Interest rates

Interest rates are rising but I’m still buying stocks for passive income

Close up of ‘interest rate’ text in a newspaper

The question is not whether the Bank of England will raise interest rates again when it meets early next month; The question is how much. Right now, a 0.75% rise seems to be the consensus forecast from economists and the media.

Either way, things only go one way. By the end of the year, the base rate should be above 4%. By July 2023, it could reach 5.5%.

Does all of this mean that I should aim to hold a larger proportion of my wealth in cash? Not even a little.

The benefits of cash

Now don’t get me wrong – there are some very valid reasons to return some of my money in the bank.

One of them is the idea of ​​having an emergency fund for life’s small (or not-so-small) emergencies. Whether it’s a broken boiler, a car repair or a period of temporary unemployment, having money to cushion the blow makes perfect sense.

Even though I don’t need to use that money, there’s something very comforting about knowing that my account balance won’t change between going to bed one night and waking up the next.

Given that, I would definitely make it a point to seek out the best rate I could get. Staying in an account where the interest rate isn’t competitive doesn’t make sense to me, especially since switching to a new provider doesn’t take a lot of effort.

The silent killer

Beyond having an emergency fund, however, I don’t hold cash. The main reason for this has been one of the main talking points in 2022.

Right now, any money in the bank is (rapidly) eroded by inflation. In case you didn’t know, the latter hit 10.1% in September. In other words, I could have my money in the best instant access savings account on the market (currently 2.5%) and it would still lose a lot of value.

That’s why the vast majority of my wealth is in stocks, including a few that generate truly passive income in the form of dividends. These are the ones that are particularly attractive at the moment.

Why stocks are my priority

Today, many blue chip companies earn far more than the interest rates offered by savings accounts. Insurer Legal and general should yield 8.4%. Telecommunications Titan Vodafone offers 7.9%. Many UK home builders have double digit dividend yields!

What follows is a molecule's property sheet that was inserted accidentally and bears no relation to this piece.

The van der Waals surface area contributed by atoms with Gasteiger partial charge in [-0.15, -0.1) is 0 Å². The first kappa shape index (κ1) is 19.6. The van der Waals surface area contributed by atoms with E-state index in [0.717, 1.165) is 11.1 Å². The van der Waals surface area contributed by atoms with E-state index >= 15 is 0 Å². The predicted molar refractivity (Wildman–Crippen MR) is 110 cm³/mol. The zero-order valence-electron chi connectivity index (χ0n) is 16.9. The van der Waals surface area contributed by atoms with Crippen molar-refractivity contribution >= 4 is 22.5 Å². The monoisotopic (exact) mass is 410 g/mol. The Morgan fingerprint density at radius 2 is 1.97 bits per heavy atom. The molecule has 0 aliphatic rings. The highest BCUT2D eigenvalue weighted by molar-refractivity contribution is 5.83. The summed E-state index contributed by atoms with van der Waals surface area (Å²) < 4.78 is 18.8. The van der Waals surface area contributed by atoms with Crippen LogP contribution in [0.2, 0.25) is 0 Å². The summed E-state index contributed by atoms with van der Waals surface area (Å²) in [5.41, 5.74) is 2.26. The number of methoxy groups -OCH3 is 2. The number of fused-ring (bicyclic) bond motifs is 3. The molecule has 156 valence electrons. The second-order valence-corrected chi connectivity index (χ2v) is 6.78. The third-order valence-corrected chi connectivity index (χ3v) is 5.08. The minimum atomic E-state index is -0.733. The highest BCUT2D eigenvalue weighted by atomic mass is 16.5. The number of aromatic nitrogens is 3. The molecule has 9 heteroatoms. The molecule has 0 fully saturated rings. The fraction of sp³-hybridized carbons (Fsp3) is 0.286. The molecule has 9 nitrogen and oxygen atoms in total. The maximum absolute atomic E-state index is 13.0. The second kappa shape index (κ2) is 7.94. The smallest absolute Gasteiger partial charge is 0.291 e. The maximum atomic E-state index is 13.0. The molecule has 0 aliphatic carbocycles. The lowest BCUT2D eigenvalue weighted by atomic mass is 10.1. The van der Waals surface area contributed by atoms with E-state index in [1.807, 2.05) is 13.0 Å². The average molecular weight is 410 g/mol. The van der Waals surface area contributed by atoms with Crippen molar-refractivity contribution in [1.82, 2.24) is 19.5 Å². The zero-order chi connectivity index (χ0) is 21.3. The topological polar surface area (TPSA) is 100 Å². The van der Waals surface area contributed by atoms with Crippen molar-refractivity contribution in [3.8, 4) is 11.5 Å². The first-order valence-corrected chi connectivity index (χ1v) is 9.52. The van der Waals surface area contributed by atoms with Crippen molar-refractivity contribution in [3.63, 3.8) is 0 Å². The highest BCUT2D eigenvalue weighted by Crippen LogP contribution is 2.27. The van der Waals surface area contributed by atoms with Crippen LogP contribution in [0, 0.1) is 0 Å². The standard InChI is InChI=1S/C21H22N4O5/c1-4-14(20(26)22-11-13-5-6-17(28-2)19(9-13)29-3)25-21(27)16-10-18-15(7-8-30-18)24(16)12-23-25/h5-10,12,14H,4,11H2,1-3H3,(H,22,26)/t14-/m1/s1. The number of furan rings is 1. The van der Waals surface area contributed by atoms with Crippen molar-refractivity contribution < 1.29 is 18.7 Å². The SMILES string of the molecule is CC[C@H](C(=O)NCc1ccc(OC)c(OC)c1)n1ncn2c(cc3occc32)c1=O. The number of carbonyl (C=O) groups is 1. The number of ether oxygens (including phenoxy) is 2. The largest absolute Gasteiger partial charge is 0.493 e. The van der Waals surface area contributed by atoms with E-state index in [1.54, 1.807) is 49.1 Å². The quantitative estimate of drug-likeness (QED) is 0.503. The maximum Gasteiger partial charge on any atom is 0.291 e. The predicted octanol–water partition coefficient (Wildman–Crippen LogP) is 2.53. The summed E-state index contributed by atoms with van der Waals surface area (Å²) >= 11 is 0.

Plus, holding everything in a Stocks and Shares ISA ensures that I won’t pay any tax on that income or any profit I make if the shares of the companies I own are worth more when I eventually sell.

Please note that tax treatment depends on each individual’s individual circumstances and may be subject to future change. The content of this article is provided for informational purposes only. It is not intended to be, nor does it constitute, any form of tax advice. Readers are responsible for carrying out their own due diligence and obtaining professional advice before making any investment decision.

No sure thing

Of course, there are certain “costs” that I always have to bear in mind when I continue to buy. As was evident in 2022, stock prices can be volatile. These dividends also cannot be guaranteed, particularly if a company is going through a difficult period commercially.

And that’s precisely why I take a long-term mindset when it comes to investing. I would much rather endure these things now and enjoy the brilliance of compounding later.

I will follow next month’s decision with interest. But moving my money to the perceived “safety” of a cash savings account is not on my to-do list.

The post office Interest rates are rising but I’m still buying stocks for passive income appeared first on The Motley Fool United Kingdom.

More reading

Paul Summers has no position in any of the stocks mentioned. The Motley Fool UK recommended Vodafone. The opinions expressed on the companies mentioned in this article are those of the author and may therefore differ from the official recommendations we give in our subscription services such as Share Advisor, Hidden Winners and Pro. At The Motley Fool, we believe that considering a wide range of ideas makes us better investors.

Motley Fool United Kingdom 2022